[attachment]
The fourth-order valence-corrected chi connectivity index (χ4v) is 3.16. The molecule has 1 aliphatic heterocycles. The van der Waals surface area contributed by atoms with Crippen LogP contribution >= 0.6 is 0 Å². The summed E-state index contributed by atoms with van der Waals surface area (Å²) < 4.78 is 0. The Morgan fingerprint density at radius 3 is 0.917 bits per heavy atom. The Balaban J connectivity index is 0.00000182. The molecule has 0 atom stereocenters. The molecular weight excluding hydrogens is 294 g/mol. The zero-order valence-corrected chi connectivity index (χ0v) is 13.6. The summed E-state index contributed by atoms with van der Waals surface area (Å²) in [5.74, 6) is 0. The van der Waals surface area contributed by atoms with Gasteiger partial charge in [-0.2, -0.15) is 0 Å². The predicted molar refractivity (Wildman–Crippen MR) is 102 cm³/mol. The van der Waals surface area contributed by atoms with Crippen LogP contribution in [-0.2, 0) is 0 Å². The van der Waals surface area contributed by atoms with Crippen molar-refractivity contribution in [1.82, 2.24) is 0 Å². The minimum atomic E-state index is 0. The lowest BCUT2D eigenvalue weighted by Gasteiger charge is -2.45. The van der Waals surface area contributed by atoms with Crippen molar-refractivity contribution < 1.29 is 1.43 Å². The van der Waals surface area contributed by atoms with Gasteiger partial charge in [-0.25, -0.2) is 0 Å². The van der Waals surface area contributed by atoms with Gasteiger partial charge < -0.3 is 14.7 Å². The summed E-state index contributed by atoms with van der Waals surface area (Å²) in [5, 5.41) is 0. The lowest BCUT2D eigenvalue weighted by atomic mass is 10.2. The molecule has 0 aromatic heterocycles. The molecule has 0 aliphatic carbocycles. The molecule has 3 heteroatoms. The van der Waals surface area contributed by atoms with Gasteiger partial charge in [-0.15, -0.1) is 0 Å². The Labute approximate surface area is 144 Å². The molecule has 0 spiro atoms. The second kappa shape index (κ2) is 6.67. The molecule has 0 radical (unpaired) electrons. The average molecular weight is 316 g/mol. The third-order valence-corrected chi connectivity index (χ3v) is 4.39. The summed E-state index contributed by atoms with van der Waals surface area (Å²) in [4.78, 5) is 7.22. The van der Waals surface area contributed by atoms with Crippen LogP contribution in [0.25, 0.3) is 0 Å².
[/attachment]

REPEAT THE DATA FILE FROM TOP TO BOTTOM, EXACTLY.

The fourth-order valence-corrected chi connectivity index (χ4v) is 3.16. The molecule has 1 aliphatic heterocycles. The van der Waals surface area contributed by atoms with Crippen LogP contribution >= 0.6 is 0 Å². The summed E-state index contributed by atoms with van der Waals surface area (Å²) < 4.78 is 0. The Morgan fingerprint density at radius 3 is 0.917 bits per heavy atom. The Balaban J connectivity index is 0.00000182. The molecule has 0 atom stereocenters. The molecular weight excluding hydrogens is 294 g/mol. The zero-order valence-corrected chi connectivity index (χ0v) is 13.6. The summed E-state index contributed by atoms with van der Waals surface area (Å²) in [5.74, 6) is 0. The van der Waals surface area contributed by atoms with Gasteiger partial charge in [-0.2, -0.15) is 0 Å². The predicted molar refractivity (Wildman–Crippen MR) is 102 cm³/mol. The van der Waals surface area contributed by atoms with Crippen LogP contribution in [-0.2, 0) is 0 Å². The van der Waals surface area contributed by atoms with Crippen molar-refractivity contribution in [1.82, 2.24) is 0 Å². The minimum atomic E-state index is 0. The lowest BCUT2D eigenvalue weighted by Gasteiger charge is -2.45. The van der Waals surface area contributed by atoms with Crippen molar-refractivity contribution < 1.29 is 1.43 Å². The van der Waals surface area contributed by atoms with Gasteiger partial charge in [-0.25, -0.2) is 0 Å². The van der Waals surface area contributed by atoms with Gasteiger partial charge < -0.3 is 14.7 Å². The summed E-state index contributed by atoms with van der Waals surface area (Å²) in [5, 5.41) is 0. The lowest BCUT2D eigenvalue weighted by atomic mass is 10.2. The molecule has 0 aromatic heterocycles. The molecule has 0 aliphatic carbocycles. The molecule has 3 heteroatoms. The van der Waals surface area contributed by atoms with Gasteiger partial charge in [-0.15, -0.1) is 0 Å². The Labute approximate surface area is 144 Å². The molecule has 0 spiro atoms. The second kappa shape index (κ2) is 6.67. The molecule has 0 radical (unpaired) electrons. The average molecular weight is 316 g/mol. The third-order valence-corrected chi connectivity index (χ3v) is 4.39. The summed E-state index contributed by atoms with van der Waals surface area (Å²) in [4.78, 5) is 7.22. The van der Waals surface area contributed by atoms with Crippen LogP contribution in [0.25, 0.3) is 0 Å².